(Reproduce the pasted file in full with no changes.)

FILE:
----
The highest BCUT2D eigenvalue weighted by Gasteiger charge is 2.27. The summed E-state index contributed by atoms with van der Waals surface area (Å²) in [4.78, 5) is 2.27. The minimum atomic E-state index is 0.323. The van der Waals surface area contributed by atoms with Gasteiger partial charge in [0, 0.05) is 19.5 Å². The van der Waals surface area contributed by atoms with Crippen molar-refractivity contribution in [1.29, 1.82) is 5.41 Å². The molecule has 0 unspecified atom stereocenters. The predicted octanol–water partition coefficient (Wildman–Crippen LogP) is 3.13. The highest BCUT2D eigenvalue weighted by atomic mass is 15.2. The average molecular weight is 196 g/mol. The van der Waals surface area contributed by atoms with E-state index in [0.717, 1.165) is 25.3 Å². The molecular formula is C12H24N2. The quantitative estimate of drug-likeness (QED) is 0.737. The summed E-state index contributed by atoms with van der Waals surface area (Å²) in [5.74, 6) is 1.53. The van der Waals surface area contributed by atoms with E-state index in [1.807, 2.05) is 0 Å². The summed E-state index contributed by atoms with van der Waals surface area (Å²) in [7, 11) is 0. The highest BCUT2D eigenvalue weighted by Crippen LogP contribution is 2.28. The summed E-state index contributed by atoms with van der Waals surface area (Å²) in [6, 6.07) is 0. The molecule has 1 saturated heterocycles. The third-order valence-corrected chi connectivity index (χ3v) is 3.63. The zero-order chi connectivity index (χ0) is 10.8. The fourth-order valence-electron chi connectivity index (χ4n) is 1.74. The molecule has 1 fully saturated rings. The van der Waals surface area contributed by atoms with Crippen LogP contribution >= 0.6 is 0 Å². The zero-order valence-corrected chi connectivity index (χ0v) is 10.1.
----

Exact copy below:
The highest BCUT2D eigenvalue weighted by Gasteiger charge is 2.27. The summed E-state index contributed by atoms with van der Waals surface area (Å²) in [4.78, 5) is 2.27. The minimum atomic E-state index is 0.323. The van der Waals surface area contributed by atoms with Gasteiger partial charge in [0, 0.05) is 19.5 Å². The van der Waals surface area contributed by atoms with Crippen molar-refractivity contribution in [1.29, 1.82) is 5.41 Å². The molecule has 0 unspecified atom stereocenters. The predicted octanol–water partition coefficient (Wildman–Crippen LogP) is 3.13. The highest BCUT2D eigenvalue weighted by atomic mass is 15.2. The average molecular weight is 196 g/mol. The van der Waals surface area contributed by atoms with E-state index in [0.717, 1.165) is 25.3 Å². The molecular formula is C12H24N2. The quantitative estimate of drug-likeness (QED) is 0.737. The summed E-state index contributed by atoms with van der Waals surface area (Å²) in [5.74, 6) is 1.53. The van der Waals surface area contributed by atoms with E-state index in [1.807, 2.05) is 0 Å². The summed E-state index contributed by atoms with van der Waals surface area (Å²) in [7, 11) is 0. The highest BCUT2D eigenvalue weighted by Crippen LogP contribution is 2.28. The summed E-state index contributed by atoms with van der Waals surface area (Å²) in [6, 6.07) is 0. The molecule has 1 saturated heterocycles. The third-order valence-corrected chi connectivity index (χ3v) is 3.63. The zero-order chi connectivity index (χ0) is 10.8. The fourth-order valence-electron chi connectivity index (χ4n) is 1.74. The molecule has 1 fully saturated rings. The van der Waals surface area contributed by atoms with Crippen LogP contribution >= 0.6 is 0 Å². The zero-order valence-corrected chi connectivity index (χ0v) is 10.1.